January 7, 1999
Vol. 18 No. 7

current issue
archive / search

    Dean Fischel to build on Baird’s accomplishments in Chicago Law School

    By Jennifer Vanasco
    News Office

    Daniel Fischel, the Lee and Brena Freeman Professor in the Law School, assumed the Deanship of the Law School on Monday, Jan. 4, the first day of Winter Quarter.

    He succeeds Douglas Baird, the Dean and Harry A. Bigelow Distinguished Service Professor in the Law School and an expert in commercial law, corporate reorganizations, and law and economics, who has served as Dean since 1994. Baird is returning to full-time teaching and research.

    Fischel, who was appointed Dean-elect in August, has already started preparing for the Law School’s future.

    “We’ve already started a strategic planning process in connection with our 2002-2003 centennial,” Fischel said. “We’re thinking seriously about how we want to position the Law School in its second 100 years.”

    The strategic plan will examine all aspects of Law School operations, including the curriculum, student services, library resources and the physical plant. Major physical renovations are under consideration, and Fischel hopes to increase the Law School’s curricular offerings in such important, emerging fields as technology law, intellectual property law and health care law. The Law School also may create a new Global Entrepeneurship Program and establish a center in health care policy, hopefully in coordination with other University divisions.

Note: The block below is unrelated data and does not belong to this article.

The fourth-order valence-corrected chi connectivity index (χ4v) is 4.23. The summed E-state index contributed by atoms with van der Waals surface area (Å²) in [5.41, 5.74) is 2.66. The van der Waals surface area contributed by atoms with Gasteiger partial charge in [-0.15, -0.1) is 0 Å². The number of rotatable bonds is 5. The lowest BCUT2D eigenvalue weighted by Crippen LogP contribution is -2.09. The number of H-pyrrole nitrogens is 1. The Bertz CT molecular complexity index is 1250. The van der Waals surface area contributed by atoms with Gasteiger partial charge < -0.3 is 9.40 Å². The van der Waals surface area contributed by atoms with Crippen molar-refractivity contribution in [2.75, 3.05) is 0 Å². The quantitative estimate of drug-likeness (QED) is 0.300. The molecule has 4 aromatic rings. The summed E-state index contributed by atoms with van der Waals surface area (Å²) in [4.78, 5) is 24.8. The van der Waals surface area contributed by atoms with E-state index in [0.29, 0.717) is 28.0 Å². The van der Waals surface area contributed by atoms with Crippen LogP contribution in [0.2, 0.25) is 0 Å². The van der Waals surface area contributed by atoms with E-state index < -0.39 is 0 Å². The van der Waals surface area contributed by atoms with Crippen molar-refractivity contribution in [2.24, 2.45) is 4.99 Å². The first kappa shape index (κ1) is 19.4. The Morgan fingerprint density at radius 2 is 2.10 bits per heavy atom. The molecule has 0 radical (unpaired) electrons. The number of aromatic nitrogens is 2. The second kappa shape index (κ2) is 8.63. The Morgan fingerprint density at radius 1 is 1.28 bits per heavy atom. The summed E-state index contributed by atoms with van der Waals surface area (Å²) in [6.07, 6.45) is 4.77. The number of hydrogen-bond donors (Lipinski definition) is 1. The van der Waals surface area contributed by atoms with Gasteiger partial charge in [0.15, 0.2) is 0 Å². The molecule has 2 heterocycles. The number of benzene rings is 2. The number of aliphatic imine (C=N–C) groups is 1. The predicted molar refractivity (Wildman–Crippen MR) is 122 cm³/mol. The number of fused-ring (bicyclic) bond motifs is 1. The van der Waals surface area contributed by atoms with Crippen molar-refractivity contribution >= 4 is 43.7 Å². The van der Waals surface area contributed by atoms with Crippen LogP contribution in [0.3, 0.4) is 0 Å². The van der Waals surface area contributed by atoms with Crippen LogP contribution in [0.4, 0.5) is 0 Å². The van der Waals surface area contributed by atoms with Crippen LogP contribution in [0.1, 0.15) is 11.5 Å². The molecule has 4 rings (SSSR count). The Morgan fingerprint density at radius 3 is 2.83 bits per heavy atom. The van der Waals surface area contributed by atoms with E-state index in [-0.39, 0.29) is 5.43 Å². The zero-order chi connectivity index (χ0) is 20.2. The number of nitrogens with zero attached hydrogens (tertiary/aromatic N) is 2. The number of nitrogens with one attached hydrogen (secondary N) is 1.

Already, Fischel said, a leading health care economist, Tomas Philipson, Professor in Public Policy and co-author of a book on AIDS with Judge Richard Posner, has agreed to teach a course at the Law School for the next five years.

    Fischel said that these additions will build on the existing key strengths of the Law School. “We have as distinguished a faculty as we’ve ever had and an incredible array of perspectives—yet at the same time, our faculty is cohesive,” Fischel said. “In addition, the Law School has a strong academic culture, with the youngest faculty among the major law schools—but it’s not just chronological age. Even the faculty who are in their 60s, 70s and 80s are still vibrant and dynamic. This place keeps people young,” Fischel said.

    Fischel’s own work is an example of this dynamic in the Law School. He pioneered the legal analysis of corporate law subjects such as hostile takeovers, securities fraud and corporate crime. His text, The Economic Structure of Corporate Law, co-authored with Federal Judge Frank Easterbrook, has become the classic reference work for analysis of corporate law through law and economics.

    In addition to his research and teaching, Fischel serves as a principal in Lexecon Inc., widely regarded as the leading law and economics consulting firm in the nation. He also is currently acting as a consultant to the U. S. Department of Justice on several major issues.

    Fischel earned his J.D. from the Law School in 1977 and has been a faculty member at the Law School for 15 years. He was elected to the Order of the Coif and then clerked for Associate Justice Potter Stewart of the U. S. Supreme Court. He received his M.A. in American history from Brown University in 1974 and his B.A. from Cornell University in 1972.